So does this mean we take it all back?

In a speech in Lansing, Mich., Mitt Romney drew the following parallels between President Obama and former President Bill Clinton:

President Obama chose to apply liberal ideas of the past to a 21st century America. Liberal policies didn’t work then, they haven’t worked over the last four years, and they won’t work in the future. New Democrats had abandoned those policies, but President Obama resurrected them, with predictable results.

President Clinton said the era of big government was over. President Obama brought it back with a vengeance. Government at all levels now constitutes 38 percent of the economy, and if Obamacare is installed, it will reach almost 50 percent.

President Clinton made efforts to reform welfare as we knew it. President Obama is trying tirelessly to expand the welfare state to all Americans, with promises of more programs, more benefits, and more spending.

This smells rank. When it appeared that he might have a shot at the GOP nomination, Newt Gingrich made similar noises, saying of his professional relationship with Clinton in the 1990s: “There was something going on there that allowed a liberal Democrat and a conservative Republican to put the country first.”

Anthony Correia /


Yet this was not the official conservative line during and after Clinton’s presidency. In his book Legacy: Paying the Price for the Clinton Years, Rich Lowry lambasted Clinton for championing the forerunner of Obamacare: “a perfect concoction of baby-boomer elite arrogance (in thinking it could remake a seventh of the American economy).”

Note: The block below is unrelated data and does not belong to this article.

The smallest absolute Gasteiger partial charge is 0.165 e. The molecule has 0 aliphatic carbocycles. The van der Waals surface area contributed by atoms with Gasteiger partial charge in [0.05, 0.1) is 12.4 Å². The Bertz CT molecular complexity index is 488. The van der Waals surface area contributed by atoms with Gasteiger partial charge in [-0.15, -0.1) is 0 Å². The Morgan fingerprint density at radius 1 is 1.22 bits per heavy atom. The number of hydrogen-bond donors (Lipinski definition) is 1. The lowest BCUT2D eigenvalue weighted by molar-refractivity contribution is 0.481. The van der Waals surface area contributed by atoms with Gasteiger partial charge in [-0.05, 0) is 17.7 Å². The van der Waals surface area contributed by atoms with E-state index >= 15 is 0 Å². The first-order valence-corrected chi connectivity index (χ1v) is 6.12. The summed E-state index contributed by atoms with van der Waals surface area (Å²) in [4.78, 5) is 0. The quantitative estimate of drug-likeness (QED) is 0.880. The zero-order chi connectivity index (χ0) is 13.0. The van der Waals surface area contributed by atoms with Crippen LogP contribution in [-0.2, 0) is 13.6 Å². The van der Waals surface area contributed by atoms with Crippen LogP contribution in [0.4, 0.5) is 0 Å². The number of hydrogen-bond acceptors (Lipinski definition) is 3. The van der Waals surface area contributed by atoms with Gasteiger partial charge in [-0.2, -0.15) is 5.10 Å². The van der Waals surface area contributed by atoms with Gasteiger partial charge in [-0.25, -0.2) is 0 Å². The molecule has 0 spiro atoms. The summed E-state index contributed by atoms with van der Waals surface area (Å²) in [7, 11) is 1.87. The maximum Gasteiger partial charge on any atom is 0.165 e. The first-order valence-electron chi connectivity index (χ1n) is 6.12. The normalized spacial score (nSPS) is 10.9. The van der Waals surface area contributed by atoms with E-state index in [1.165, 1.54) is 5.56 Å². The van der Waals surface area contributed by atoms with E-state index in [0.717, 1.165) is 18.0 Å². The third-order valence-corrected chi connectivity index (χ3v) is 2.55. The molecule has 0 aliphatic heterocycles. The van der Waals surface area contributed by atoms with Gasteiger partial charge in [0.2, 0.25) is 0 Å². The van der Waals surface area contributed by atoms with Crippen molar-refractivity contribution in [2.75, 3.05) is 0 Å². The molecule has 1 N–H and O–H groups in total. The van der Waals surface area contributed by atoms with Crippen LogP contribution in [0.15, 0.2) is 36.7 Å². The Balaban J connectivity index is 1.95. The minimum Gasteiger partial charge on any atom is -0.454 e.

Such grandiose liberal designs were repudiated by voters in 1994, after which a chastened Clinton made like a slug under salt. Clinton was said to have been dragged kicking and screaming to welfare reform. Dick Morris told him he needed to make a deal in order to win reelection, so he made he deal.

Similarly, Clinton’s nodding toward the end of big government and the need for a balanced budget were, conservatives said, rhetorical feints—the triangulations of a closet McGovernite with his finger to the wind.

According to Lowry, Clinton’s New Democrat pose may have helped his party win the White House, but in practice Clinton “shrank liberalism and the presidency”: “He kept busy by working on what didn’t matter—it was safe and popular.”

Now, Romney, the new head of the Republican party, needs to treat the New Democrat pose as a genuine article in order to tag Obama as an “old-school liberal” and make room for himself in the center.

Perhaps I’m being too cynical. Perhaps Romney, whose pose as a conservative is just as artificial as Clinton’s centrism seemed back then, really does admire Clinton in this regard.